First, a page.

Extra chunky peanut butter.

Mazda3 Gets Dirty On 6,000 Mile (Off) Road Trip

We pride ourselves on doing things differently here at GearJunkie. Take car reviews, for example. Rather than an afternoon test drive, we have a penchant for multi-surface, cross-country treks.

Mazda3 on a forest road in San Juan National Forest.
Mazda3 on a forest road in San Juan National Forest.

On my first “test drive” a few years back, a cadre of GJ editors and I left Minneapolis and found ourselves sub-zero winter camping without a tent in Moab 36 hours later. As memorable as that sleep-challenged night was, my girlfriend and I opted for a slightly warmer trip this time around. The car was a 2015 Mazda3. The objective: 6,000 miles through the American West in July.

At first glance, the $20,645 MSRP car is decidedly urban. For both city and highway driving, it has the specs you’d hope for: 34 mpg (41 mpg highway), radar blind spot monitoring and plenty of other solid safety features.

Comfy sport seats, a big ol’ grill, and moonroof round out the sleek look. The Bose nine-speaker surround sound and spacious trunk were also appreciated during the 19-day trip.

On the open road.
On the open road.

The first 1,200 miles from Minneapolis to Southwest Colorado were uneventful. Upon arriving in San Juan National Forest, we rendezvoused with my good friend Margo, who proposed we take forest roads in search of dispersed camping at higher elevation. In our unwavering quest to avoid proximity to selfie sticks, we set off.

Climbing in San Juan National Forest.
Climbing in San Juan National Forest.

Where the Pavement Ends

For ten miles, we worked our way up what turned out to be the sketchiest road I’d ever driven on, as jagged rocks and potholes of lunar proportions quickly became more commonplace than smooth gravel.

A steady rain as we approached 11,000 feet added to the intrigue, but even on steep, slick and uncomfortably bumpy inclines, the 155 HP Mazda3 pulled us out of the valley to prime camping alongside a crashing waterfall. Of the half-dozen or so vehicles we saw pass by our site, all but one had roll cages. And yet somehow, we managed without four-wheel drive.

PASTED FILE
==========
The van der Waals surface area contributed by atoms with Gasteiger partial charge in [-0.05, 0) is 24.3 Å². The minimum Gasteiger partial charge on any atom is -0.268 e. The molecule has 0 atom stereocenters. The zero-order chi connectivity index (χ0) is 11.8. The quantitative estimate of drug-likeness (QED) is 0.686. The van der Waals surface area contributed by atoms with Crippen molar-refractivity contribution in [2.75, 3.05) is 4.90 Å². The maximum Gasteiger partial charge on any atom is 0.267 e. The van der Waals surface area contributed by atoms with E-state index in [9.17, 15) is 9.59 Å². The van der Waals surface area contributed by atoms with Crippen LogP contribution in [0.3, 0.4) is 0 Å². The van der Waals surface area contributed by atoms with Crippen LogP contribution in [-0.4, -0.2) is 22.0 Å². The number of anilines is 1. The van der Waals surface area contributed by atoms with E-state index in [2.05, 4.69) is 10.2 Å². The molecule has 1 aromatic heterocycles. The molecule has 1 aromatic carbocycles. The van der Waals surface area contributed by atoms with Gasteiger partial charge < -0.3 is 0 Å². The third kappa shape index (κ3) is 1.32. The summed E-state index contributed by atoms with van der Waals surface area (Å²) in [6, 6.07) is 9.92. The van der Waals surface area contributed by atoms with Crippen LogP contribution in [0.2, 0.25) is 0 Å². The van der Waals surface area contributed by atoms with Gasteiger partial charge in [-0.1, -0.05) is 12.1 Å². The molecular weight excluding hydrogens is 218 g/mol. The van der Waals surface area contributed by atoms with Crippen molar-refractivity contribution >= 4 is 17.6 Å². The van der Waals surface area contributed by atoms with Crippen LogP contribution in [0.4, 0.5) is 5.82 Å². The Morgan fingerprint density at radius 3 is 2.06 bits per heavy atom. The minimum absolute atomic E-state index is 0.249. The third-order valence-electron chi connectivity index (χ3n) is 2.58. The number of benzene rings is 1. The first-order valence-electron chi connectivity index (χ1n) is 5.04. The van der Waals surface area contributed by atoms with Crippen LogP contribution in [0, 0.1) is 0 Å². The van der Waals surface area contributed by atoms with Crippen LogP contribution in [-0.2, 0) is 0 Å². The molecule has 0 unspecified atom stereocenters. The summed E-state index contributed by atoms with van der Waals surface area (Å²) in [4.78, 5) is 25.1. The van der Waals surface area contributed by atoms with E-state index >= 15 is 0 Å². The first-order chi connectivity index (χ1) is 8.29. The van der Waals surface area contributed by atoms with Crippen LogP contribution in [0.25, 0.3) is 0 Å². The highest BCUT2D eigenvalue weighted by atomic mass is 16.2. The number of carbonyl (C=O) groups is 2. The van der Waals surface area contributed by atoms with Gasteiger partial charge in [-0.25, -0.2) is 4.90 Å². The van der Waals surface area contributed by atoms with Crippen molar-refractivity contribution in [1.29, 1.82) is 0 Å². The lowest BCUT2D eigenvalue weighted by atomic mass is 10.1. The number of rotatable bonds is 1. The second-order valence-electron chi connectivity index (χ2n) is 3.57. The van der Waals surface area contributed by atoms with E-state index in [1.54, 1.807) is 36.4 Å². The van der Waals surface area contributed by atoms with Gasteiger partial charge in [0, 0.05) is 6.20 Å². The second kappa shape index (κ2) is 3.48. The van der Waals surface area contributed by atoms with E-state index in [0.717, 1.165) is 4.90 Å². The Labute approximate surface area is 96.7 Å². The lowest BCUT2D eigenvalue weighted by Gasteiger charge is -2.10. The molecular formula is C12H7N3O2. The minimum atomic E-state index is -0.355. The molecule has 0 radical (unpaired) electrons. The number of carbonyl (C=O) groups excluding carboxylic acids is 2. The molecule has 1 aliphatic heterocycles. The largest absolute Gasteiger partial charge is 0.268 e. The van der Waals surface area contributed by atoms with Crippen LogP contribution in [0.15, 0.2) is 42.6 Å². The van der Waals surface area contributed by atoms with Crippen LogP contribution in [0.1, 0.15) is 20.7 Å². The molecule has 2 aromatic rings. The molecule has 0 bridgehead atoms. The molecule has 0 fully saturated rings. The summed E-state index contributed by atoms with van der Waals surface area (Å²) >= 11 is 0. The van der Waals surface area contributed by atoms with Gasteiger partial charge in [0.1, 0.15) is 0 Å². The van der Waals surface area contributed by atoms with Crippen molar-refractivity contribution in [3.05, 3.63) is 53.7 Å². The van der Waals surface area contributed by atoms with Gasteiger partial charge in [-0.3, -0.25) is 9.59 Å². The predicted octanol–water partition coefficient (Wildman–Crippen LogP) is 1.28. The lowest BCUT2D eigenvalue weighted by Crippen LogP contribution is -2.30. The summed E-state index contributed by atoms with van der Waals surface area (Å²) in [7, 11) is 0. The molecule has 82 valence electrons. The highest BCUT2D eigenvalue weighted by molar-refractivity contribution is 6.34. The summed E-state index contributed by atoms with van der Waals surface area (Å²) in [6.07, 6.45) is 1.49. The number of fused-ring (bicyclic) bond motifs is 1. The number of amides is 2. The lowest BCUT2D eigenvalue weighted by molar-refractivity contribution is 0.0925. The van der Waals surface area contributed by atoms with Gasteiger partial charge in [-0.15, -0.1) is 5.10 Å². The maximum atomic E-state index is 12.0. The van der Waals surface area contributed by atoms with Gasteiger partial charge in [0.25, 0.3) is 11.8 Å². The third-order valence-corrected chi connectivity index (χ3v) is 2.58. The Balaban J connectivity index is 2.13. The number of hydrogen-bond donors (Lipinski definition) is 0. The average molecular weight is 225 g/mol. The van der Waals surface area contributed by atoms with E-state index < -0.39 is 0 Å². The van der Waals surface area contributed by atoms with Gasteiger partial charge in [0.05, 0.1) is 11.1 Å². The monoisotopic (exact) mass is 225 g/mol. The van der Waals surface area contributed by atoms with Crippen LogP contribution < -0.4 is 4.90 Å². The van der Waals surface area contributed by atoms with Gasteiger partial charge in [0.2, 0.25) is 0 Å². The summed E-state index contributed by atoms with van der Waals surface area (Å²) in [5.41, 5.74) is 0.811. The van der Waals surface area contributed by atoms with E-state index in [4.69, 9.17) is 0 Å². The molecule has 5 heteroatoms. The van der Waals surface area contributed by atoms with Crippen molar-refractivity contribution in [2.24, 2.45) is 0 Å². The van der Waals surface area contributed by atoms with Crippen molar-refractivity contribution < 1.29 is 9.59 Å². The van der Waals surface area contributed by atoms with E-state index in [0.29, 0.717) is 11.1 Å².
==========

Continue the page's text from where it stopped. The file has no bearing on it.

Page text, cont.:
High Compression Engine

The Mazda3 uses the brand’s proprietary SKYACTIV TECHNOLOGY, which features an engine with a high-compression ratio of 13-1 that allows for more power with smaller displacement. Combine that with a lighter, stiffer car body, and you’ve got pocketbook-friendly fuel efficiency, without sacrificing pop.

Make no mistake, the acceleration isn’t great and the top end isn’t much to write home about, but I seldom find myself in car chases, and we chalked up a 35.5 mpg average over 5,960 miles.

Exploring the aspens in San Juan National Forest
Exploring the aspens in San Juan National Forest

Leaving Colorado, we rolled through Arizona, Utah, and Nevada on our way to pick up friends in LA and head to Sequoia National Park for a few days in the backcountry.

We managed to squeeze two more passengers and their 75L packs into the car, along with everything we were already hauling. Space was tight, but we managed without issue.

Desert storm incoming in Arizona.

Things Get Interesting

Northern California and Oregon brought more forest road camping, and the Mazda3 didn’t mind a bit. However, the smooth sailing ended abruptly, in straight-to-DVD romantic comedy form, on the last morning of the trip.

The previous evening we took 94 from Billings toward the North Dakota border before deciding to spend the night on Bureau of Land Management land near the town of Terry, MT. A winding, packed clay road took us nine miles into a desolate area with topography reminiscent of the Badlands.

Stars outnumbered humans a million to two (us), and the livin’ was easy. Fast forward to 2:00 AM, cue up Beethoven’s 5th, and we’re jarred awake by a take-no-prisoners Great Plains storm that rolled through with enough rain, lightning, and wind to make me question if I’d enjoyed my final dehydrated camp meal.

When the sun finally breached the horizon, the storm had rolled through, with a light drizzle left in its wake for good measure. Tired, but resolved to push for home, we packed up the car.

As soon as I tapped the gas, we both knew we were in trouble. The road had turned into three inches of peanut butter-like substance that didn’t take kindly to rubber. Side note: After checking the recreation area’s website a week later (spoiler alert: we survived), the first sentence on the page read “ROADS CAN BE IMPASSIBLE WHEN WET.” I might have added bold to the all-caps, but that’s just splitting hairs.

Extra chunky peanut butter.
Extra chunky peanut butter.

After narrowly avoiding sliding into a large ditch on the side of a washed-out hill, we decided to try to grab a few more hours of shut eye, in hopes the road would dry as the sun climbed. With the parking break pulled halfway to the ceiling, the Mazda clung to the clay as we snoozed. Two hours later, the sun was blazing, we were awake, the road was baked and the dream was still alive.

Hopes were dashed 17 seconds later when we made it 80% up the following hill before the front passenger-side wheel made itself comfortable in another ditch. An hour of tire-scraping, strategic flat rock placement and “pushing” —   I use this term loosely, as I’m undersized for a 4th-grade lineman at 155 lb — and we’d done the impossible on the impassable and returned to pavement.

Would we have fared better in a Jeep or Subaru? It’s hard to say, but the story wouldn’t have been as good.

-Patrick Murphy